Why did you have to set new speed limits?
There were a number of safety issues with the state highway in this location, these had also been raised by the community. They included:
- Te Puia Springs township expressed concerns with the speed of vehicles, including large logging trucks, through the township which has a narrow road corridor.
- Most of the Gisborne to Te Puia section of SH35 has been identified as being in the Top 10% Deaths and Serious Injuries (DSI) saving corridors in New Zealand.
- There were 20 crashes on this length of road reported between 2010 and 2019, with one person dying, three people seriously injured, and another seven receiving minor injuries.
Even when speed doesn’t cause the crash, it’s what will most likely to determine whether anyone is killed, injured, or walks away unharmed from that crash. When speeds are safe for the road, simple mistakes are less likely to end in tragedy.
What are the new permanent speed limits?
Te Puia Springs Township – from 80m west of Waipiro Road to 180m north-west of Cemetery Road – 50km/h
Open road section between Puketiti Road and Te Puia Springs – from 180m north-west of Cemetery Road to 350m south of Puketiti Road – 60km/h
Open road between Tokomaru Bay and Puketiti Road – from 350m south of Puketiti Road [BG1] to 470m west of Beach Road (Wharf Road) – 80km/h
Map showing new speed limits from 22 October 2021
How were those limits decided?
The speed review process involves numerous steps that help determine the speed limits we propose at consultation.
The first step is completing a technical assessment which considers the road itself, the traffic volumes, the crash history, and the way people are currently travelling on the roads.
Following the technical assessment, we undertook informal engagement with road user groups, members of the public, councils, AA, and the Police. The feedback we received from engagement helped to determine if and what we will formally consult on for proposed speed limit changes.
During consultation we ask the community and road users for submissions on any external factors, we may need to be aware of. The consultation period rans for a minimum of 4 weeks. Once consultation closes, we analyse the submissions and review our technical assessment.
The consultation for the proposed speed limit changes is not a vote, it is about seeking valuable local and community input so that we can consider wider factors and context into our decisions.
For more information about how we reached these decisions, please read our consultation summary report.
Setting new speed limits is a legal process, and Waka Kotahi as a Road Controlling Authority (RCA) is responsible for setting new speed limits on New Zealand’s state highways. We are guided by the Speed Management Guide, which is a national framework that helps RCAs make informed, accurate and consistent speed management decisions in their communities. We also need to adhere to the Land Transport Rule: Setting of Speed Limits 2017, which sets out the roles and responsibilities of the RCAs for reviewing and setting speed limits.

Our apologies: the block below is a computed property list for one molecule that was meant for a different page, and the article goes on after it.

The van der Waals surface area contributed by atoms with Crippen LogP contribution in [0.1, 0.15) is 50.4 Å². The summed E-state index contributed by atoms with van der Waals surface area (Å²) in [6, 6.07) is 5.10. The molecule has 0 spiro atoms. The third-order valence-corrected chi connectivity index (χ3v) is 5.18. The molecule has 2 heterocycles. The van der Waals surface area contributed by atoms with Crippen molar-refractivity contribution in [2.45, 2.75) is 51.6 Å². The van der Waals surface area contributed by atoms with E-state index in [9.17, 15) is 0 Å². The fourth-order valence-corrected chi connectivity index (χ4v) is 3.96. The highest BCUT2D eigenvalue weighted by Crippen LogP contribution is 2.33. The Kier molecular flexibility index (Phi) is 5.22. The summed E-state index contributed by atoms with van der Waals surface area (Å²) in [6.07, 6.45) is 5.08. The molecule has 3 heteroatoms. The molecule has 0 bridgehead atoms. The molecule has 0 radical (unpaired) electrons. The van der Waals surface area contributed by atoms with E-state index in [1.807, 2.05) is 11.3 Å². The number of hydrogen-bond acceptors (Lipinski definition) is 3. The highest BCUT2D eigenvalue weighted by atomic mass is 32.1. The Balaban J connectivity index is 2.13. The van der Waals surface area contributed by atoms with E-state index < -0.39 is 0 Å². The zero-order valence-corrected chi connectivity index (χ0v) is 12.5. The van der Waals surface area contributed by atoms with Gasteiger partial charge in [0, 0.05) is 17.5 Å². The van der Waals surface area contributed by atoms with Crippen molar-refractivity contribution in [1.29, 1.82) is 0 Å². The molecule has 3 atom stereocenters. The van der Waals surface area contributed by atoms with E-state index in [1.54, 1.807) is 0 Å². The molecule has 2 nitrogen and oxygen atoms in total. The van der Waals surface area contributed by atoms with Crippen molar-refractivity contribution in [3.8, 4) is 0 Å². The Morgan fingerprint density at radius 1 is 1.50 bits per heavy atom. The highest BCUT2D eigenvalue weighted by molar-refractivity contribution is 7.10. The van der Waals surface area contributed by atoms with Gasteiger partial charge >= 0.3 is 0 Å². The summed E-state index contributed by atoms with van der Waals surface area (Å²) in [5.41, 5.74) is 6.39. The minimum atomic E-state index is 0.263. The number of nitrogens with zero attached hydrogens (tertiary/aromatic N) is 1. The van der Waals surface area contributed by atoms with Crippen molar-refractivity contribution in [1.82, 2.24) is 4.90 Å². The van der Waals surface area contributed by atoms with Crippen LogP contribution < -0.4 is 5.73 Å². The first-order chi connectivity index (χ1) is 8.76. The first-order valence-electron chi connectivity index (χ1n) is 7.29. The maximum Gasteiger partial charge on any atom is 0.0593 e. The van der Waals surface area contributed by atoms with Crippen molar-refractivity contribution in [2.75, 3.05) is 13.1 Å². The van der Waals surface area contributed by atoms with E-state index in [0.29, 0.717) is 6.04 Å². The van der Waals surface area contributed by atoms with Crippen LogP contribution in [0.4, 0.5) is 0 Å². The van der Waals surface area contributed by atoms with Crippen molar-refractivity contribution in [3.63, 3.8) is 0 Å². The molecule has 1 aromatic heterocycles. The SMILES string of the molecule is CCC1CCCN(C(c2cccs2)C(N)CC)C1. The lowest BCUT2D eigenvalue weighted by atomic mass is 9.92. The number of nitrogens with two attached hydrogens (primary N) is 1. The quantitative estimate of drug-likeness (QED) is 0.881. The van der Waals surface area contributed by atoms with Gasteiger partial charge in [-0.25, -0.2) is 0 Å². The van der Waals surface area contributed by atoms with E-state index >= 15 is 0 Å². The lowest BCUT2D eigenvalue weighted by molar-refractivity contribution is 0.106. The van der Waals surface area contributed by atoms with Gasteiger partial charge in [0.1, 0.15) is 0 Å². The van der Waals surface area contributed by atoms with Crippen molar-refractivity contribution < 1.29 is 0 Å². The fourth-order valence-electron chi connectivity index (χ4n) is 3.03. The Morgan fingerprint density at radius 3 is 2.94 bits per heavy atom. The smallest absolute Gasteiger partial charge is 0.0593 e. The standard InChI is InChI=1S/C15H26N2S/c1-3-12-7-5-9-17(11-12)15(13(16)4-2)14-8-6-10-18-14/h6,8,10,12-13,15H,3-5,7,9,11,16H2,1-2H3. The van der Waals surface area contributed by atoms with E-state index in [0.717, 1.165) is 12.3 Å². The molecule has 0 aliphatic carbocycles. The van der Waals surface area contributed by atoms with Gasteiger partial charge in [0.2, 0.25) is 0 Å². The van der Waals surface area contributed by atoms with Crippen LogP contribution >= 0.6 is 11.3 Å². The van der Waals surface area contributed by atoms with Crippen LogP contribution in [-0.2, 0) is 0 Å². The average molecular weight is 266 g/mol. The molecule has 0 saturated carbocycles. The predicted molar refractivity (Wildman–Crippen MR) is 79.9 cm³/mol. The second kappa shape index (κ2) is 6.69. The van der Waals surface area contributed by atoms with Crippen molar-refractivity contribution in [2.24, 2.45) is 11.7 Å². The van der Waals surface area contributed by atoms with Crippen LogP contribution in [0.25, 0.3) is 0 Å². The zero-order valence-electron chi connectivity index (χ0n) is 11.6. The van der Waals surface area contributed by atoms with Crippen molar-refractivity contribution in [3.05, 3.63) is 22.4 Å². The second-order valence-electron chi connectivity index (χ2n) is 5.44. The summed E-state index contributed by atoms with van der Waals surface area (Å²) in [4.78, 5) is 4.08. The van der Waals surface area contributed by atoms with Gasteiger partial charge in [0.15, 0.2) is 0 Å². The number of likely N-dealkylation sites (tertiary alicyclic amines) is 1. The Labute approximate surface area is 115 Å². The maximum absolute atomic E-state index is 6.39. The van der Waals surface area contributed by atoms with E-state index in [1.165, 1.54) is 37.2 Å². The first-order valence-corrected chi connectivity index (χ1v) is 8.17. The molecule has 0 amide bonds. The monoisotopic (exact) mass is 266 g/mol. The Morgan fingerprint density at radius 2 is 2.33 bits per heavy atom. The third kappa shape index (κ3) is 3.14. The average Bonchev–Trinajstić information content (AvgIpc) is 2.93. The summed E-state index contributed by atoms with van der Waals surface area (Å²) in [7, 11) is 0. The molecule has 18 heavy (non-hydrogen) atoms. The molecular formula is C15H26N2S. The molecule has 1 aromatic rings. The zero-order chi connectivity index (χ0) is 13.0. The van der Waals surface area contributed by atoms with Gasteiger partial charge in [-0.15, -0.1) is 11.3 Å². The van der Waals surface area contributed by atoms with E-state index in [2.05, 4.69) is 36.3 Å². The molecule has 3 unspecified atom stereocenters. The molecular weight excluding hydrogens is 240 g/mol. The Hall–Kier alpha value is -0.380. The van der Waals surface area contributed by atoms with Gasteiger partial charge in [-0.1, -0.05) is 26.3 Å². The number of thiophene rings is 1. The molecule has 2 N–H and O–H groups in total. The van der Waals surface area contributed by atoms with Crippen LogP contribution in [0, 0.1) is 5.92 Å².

When do the speed limit changes come into effect and how are the public being notified?
The new speed limits take effect on 22 October 2021.
The public will be notified of the new permanent speed limits through the newspaper, on the radio, on the Waka Kotahi website, and on social media. The public will see the new speed limit signs up from 22 October 2021.
How many crashes have happened on the route?
There have been 20 reported crashes on this stretch of road between 2010-2019. one person died, 3 people seriously injured, and another 7 people have received minor injuries.
A small change in speed can make a big difference to the outcome of a crash. As your speed increases you have less time to react. Even when speed doesn’t cause the crash, it’s what will most likely to determine whether anyone is killed, injured, or walks away unharmed from that crash.
Will lower speed limits help reduce the number of crashes?
Even when speed doesn’t cause a crash it’s what will most likely to determine whether anyone is killed, injured, or walks away unharmed from that crash.
If we are going to reduce deaths and serious injuries on our roads we need to address every part of the system. We need safer vehicles, safer drivers and safer roads – and we also need safer speeds.
When speeds are safe for the road, simple mistakes are less likely to end in tragedy.
Safer speeds will also reduce the amount of time the road is closed due to crashes and reduce inconvenience to drivers.
Did you consult with the public on these changes?
Yes. In September and October 2020, we consulted with the public on the proposed permanent speed limits. We received 9 submissions.